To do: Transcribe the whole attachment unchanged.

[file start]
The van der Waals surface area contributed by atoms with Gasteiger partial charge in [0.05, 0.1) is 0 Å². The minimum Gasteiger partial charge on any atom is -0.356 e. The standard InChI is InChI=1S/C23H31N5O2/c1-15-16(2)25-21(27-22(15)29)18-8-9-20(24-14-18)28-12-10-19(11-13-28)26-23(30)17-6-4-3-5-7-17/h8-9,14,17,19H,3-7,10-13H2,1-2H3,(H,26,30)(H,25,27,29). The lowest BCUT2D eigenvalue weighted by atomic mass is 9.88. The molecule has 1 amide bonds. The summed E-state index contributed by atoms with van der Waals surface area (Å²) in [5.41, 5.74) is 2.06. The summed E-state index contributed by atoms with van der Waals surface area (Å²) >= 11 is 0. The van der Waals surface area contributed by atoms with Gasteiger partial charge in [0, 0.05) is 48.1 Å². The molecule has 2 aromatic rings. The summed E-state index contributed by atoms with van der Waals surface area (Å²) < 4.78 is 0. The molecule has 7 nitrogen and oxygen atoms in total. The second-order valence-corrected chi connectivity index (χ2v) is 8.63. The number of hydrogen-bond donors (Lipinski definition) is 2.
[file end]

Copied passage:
The van der Waals surface area contributed by atoms with Gasteiger partial charge in [0.05, 0.1) is 0 Å². The minimum Gasteiger partial charge on any atom is -0.356 e. The standard InChI is InChI=1S/C23H31N5O2/c1-15-16(2)25-21(27-22(15)29)18-8-9-20(24-14-18)28-12-10-19(11-13-28)26-23(30)17-6-4-3-5-7-17/h8-9,14,17,19H,3-7,10-13H2,1-2H3,(H,26,30)(H,25,27,29). The lowest BCUT2D eigenvalue weighted by atomic mass is 9.88. The molecule has 1 amide bonds. The summed E-state index contributed by atoms with van der Waals surface area (Å²) in [5.41, 5.74) is 2.06. The summed E-state index contributed by atoms with van der Waals surface area (Å²) >= 11 is 0. The van der Waals surface area contributed by atoms with Gasteiger partial charge in [0, 0.05) is 48.1 Å². The molecule has 2 aromatic rings. The summed E-state index contributed by atoms with van der Waals surface area (Å²) < 4.78 is 0. The molecule has 7 nitrogen and oxygen atoms in total. The second-order valence-corrected chi connectivity index (χ2v) is 8.63. The number of hydrogen-bond donors (Lipinski definition) is 2.